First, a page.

“You don’t understand,” she whispered to me
by Roxane B. Salonen
“I don’t understand why it has to be so cold,” I mumbled while collecting the extra layers needed for the day.
After a necessary hiatus, my first day back praying at our state’s only abortion facility in the new year would happen in bone-chilling weather. Dreading the cold that would soon nip mercilessly at my face, I dawdled a bit.
But the diversion wasn’t without merit. It had given me time to do some necessary errands; among them, finally following the lead of the heavy-hitting prayer advocates – those who travel from distances and/or stay the duration – by investing in the packaged hand and toe warmers that could make a day spent in the elements tolerable.
Holding the warmers in my hands, my courage returned. Bring it on, frigid weather!
As I arrived at the sidewalk, my friend’s rosy cheeks and chattering teeth told the reality. Midway through the rosary, I offered her some warmers, then we finished the petitions.
It was around decade four that they appeared, possibly a mother-daughter duo. Just a short while before, another pair like this had come through. The person who’d looked to be the mom then had assured me, “She’s not going in there for that.”
But if not for “that” then what? Why bring a loved one to an abortion facility for a procedure that can be done by healthcare professionals truly committed to “first do no harm?”
Her unsolicited defense had indicated, at the very least, an aware conscience, and I found it interesting that the second mother to arrive with her daughter also had a response ready. “You don’t understand,” she whispered, just before slipping into the corridors of that dank entryway.
As the pain and helplessness in her words lingered, a response formed in my mind.
No, I can’t possibly know or understand the circumstances that led you here. But based on stories of others who’ve been here before you, I do understand the tragic ramifications of killing the very thing – the person – who may well have been the saving grace in this hard-to-understand situation.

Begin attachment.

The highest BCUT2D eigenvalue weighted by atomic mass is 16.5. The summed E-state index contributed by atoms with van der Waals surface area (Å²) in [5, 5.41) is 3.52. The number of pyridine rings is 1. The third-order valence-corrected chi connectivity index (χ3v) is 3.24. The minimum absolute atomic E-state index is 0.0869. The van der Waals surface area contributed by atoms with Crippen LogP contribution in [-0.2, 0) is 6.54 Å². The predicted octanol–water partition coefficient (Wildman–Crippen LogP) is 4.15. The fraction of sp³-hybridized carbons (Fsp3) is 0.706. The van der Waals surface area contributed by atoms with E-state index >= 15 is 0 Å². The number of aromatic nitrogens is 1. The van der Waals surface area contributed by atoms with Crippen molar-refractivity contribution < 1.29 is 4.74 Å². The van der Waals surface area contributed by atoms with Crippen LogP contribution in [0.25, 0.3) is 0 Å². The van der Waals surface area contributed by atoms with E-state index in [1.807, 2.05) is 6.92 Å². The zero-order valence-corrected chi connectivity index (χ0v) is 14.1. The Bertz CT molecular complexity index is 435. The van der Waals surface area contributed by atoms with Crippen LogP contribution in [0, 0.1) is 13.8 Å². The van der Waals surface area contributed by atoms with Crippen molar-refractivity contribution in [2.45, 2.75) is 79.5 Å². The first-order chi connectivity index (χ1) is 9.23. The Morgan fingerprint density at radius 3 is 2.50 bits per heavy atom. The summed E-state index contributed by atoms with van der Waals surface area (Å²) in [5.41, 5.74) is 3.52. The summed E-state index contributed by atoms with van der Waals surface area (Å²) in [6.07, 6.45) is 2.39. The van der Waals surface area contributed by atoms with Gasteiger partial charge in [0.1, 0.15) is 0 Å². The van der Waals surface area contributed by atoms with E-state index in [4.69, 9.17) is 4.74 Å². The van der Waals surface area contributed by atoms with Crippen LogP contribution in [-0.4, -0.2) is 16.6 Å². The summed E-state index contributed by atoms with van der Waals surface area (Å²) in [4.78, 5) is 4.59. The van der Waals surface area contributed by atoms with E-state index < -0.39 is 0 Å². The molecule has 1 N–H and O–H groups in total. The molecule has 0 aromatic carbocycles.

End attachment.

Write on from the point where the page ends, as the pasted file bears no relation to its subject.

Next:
It wasn’t judgment I wanted to present; rather, the jarring truth and beautiful potential of life that those consumed by fear forget. But those with whom I’d have shared these thoughts were no longer in view. Instead, they were busy prepping for a procedure that would violently banish a tiny, beautiful life from this world forever.
“I don’t understand,” I heard myself saying.
A short while later, I sat gratefully in the warm sanctuary of St. Mary’s Cathedral, and soon, my friend and I felt the presence of another person near us. He’d come in from the cold, too, warmed mostly by liquor, as indicated from the odor. His movements were loud, awkward, and out of place.
Like a child, he watched our every move and followed along the best he could. As the priest prepared the altar, he turned back toward me and, pointing to the front, asked, “What’s he doing?” I offered a brief explanation, quickly recognizing he wasn’t Catholic and didn’t understand the magnificent thing taking place.
Though my friend tried to redirect him away from the Eucharistic line when the time came, he ended up slipping through anyway, though likely thinking it just bread, a bite to eat. “Forgive him, Lord,” I prayed. “He doesn’t know what just happened. He doesn’t know it was you, and that he wasn’t supposed to.”
Once in the pew again, he shifted about, then all at once, turned to me once more, exuberant. “That made me stronger!” he proclaimed, almost giddy.
Amazingly, despite his inadequate preparation, it seemed he’d been affected deeply, truly by the Lord’s holy presence in the host he’d innocently consumed.
Momentarily, my mind drifted back to the sidewalk, to the second woman. You don’t understand. I looked at the man in the pew. He doesn’t fully understand. I thought of my own utterance earlier. I don’t understand.
And I realized that somehow, despite all the confusion of this world, God is taking care of things in his own way, and will set everything aright.
Lord, though I don’t always understand your ways, I do trust in you and want to serve you. Be with the hurting women. Be with the hurting men. And help me be among those who alleviate the suffering of both, in whatever small ways I can.
As of this writing, I’m preparing to leave with the Shanley High School students on their pilgrimage to Washington, D.C., for the 45th annual March for Life to end abortion. Please pray that the impact in our hearts from this journey will linger on through the year, even beyond our understanding.
Roxane B. Salonen, a wife and mother of five, is a local writer, as well as a speaker and radio host for Real Presence Radio. Roxane also writes weekly for The Forum newspaper and monthly for CatholicMom.com. Reach her at email@example.com.